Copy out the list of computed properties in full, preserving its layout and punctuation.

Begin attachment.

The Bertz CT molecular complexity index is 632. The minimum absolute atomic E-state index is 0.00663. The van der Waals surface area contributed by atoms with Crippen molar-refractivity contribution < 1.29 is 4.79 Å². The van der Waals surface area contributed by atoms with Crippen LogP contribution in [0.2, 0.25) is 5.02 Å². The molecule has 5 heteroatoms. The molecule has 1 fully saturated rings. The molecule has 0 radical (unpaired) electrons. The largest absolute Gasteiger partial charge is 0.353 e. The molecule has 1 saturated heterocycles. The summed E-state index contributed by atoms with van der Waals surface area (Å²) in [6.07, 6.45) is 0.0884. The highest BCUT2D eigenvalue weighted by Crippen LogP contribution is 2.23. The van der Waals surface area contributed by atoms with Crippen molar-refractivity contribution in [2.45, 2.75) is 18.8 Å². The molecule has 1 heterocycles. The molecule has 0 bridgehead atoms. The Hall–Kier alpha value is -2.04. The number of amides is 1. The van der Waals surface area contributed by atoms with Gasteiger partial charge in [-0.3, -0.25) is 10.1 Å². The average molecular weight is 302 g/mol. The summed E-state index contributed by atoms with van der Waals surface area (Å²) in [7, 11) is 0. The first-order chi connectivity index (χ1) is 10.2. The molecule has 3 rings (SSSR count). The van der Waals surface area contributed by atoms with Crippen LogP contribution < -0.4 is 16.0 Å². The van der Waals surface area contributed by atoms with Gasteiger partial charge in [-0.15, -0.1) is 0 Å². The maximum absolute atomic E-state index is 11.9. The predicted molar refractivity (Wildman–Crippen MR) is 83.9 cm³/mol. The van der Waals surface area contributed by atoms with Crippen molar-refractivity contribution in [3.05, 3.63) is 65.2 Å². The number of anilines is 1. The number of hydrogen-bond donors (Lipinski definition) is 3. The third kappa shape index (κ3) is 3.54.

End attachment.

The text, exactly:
The Bertz CT molecular complexity index is 632. The minimum absolute atomic E-state index is 0.00663. The van der Waals surface area contributed by atoms with Crippen molar-refractivity contribution < 1.29 is 4.79 Å². The van der Waals surface area contributed by atoms with Crippen LogP contribution in [0.2, 0.25) is 5.02 Å². The molecule has 5 heteroatoms. The molecule has 1 fully saturated rings. The molecule has 0 radical (unpaired) electrons. The largest absolute Gasteiger partial charge is 0.353 e. The molecule has 1 saturated heterocycles. The summed E-state index contributed by atoms with van der Waals surface area (Å²) in [6.07, 6.45) is 0.0884. The highest BCUT2D eigenvalue weighted by Crippen LogP contribution is 2.23. The van der Waals surface area contributed by atoms with Crippen molar-refractivity contribution in [2.45, 2.75) is 18.8 Å². The molecule has 1 heterocycles. The molecule has 0 bridgehead atoms. The Hall–Kier alpha value is -2.04. The number of amides is 1. The van der Waals surface area contributed by atoms with Gasteiger partial charge in [-0.3, -0.25) is 10.1 Å². The average molecular weight is 302 g/mol. The summed E-state index contributed by atoms with van der Waals surface area (Å²) in [7, 11) is 0. The first-order chi connectivity index (χ1) is 10.2. The molecule has 3 rings (SSSR count). The van der Waals surface area contributed by atoms with Crippen LogP contribution < -0.4 is 16.0 Å². The van der Waals surface area contributed by atoms with Gasteiger partial charge in [-0.15, -0.1) is 0 Å². The maximum absolute atomic E-state index is 11.9. The predicted molar refractivity (Wildman–Crippen MR) is 83.9 cm³/mol. The van der Waals surface area contributed by atoms with Crippen molar-refractivity contribution in [3.05, 3.63) is 65.2 Å². The number of anilines is 1. The number of hydrogen-bond donors (Lipinski definition) is 3. The third kappa shape index (κ3) is 3.54.